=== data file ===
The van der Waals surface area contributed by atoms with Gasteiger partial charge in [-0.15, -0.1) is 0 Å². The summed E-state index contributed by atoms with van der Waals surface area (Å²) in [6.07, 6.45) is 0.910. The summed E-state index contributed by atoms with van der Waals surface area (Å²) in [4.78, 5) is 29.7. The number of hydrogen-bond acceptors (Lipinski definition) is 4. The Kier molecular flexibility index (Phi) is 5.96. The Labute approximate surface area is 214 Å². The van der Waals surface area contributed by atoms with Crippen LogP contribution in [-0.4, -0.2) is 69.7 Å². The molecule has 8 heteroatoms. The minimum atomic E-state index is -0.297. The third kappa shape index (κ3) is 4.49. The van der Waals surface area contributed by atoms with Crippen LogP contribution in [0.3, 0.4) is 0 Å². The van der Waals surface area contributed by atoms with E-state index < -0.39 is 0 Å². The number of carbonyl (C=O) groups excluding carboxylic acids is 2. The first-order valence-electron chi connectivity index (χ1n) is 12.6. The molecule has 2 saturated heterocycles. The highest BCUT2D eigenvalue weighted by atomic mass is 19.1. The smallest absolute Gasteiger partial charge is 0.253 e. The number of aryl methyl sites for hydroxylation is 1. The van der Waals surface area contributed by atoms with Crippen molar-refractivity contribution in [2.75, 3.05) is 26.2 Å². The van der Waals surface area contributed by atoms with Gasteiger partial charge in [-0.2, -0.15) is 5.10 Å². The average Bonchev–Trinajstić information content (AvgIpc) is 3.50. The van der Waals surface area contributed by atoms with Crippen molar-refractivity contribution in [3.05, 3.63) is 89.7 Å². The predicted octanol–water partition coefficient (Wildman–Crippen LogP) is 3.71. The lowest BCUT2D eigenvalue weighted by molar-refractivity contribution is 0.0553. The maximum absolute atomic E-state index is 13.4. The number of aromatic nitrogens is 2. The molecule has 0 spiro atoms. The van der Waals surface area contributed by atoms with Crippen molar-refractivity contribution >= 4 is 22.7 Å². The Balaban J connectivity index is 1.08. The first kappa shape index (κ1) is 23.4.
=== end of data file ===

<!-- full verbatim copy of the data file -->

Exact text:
The van der Waals surface area contributed by atoms with Gasteiger partial charge in [-0.15, -0.1) is 0 Å². The summed E-state index contributed by atoms with van der Waals surface area (Å²) in [6.07, 6.45) is 0.910. The summed E-state index contributed by atoms with van der Waals surface area (Å²) in [4.78, 5) is 29.7. The number of hydrogen-bond acceptors (Lipinski definition) is 4. The Kier molecular flexibility index (Phi) is 5.96. The Labute approximate surface area is 214 Å². The van der Waals surface area contributed by atoms with Crippen LogP contribution in [-0.4, -0.2) is 69.7 Å². The molecule has 8 heteroatoms. The minimum atomic E-state index is -0.297. The third kappa shape index (κ3) is 4.49. The van der Waals surface area contributed by atoms with Crippen LogP contribution in [0.3, 0.4) is 0 Å². The van der Waals surface area contributed by atoms with E-state index < -0.39 is 0 Å². The number of carbonyl (C=O) groups excluding carboxylic acids is 2. The first-order valence-electron chi connectivity index (χ1n) is 12.6. The molecule has 2 saturated heterocycles. The highest BCUT2D eigenvalue weighted by atomic mass is 19.1. The smallest absolute Gasteiger partial charge is 0.253 e. The number of aryl methyl sites for hydroxylation is 1. The van der Waals surface area contributed by atoms with Crippen molar-refractivity contribution in [2.75, 3.05) is 26.2 Å². The van der Waals surface area contributed by atoms with Gasteiger partial charge in [-0.2, -0.15) is 5.10 Å². The average Bonchev–Trinajstić information content (AvgIpc) is 3.50. The van der Waals surface area contributed by atoms with Crippen molar-refractivity contribution in [3.05, 3.63) is 89.7 Å². The predicted octanol–water partition coefficient (Wildman–Crippen LogP) is 3.71. The lowest BCUT2D eigenvalue weighted by molar-refractivity contribution is 0.0553. The maximum absolute atomic E-state index is 13.4. The number of aromatic nitrogens is 2. The molecule has 0 spiro atoms. The van der Waals surface area contributed by atoms with Crippen molar-refractivity contribution >= 4 is 22.7 Å². The Balaban J connectivity index is 1.08. The first kappa shape index (κ1) is 23.4.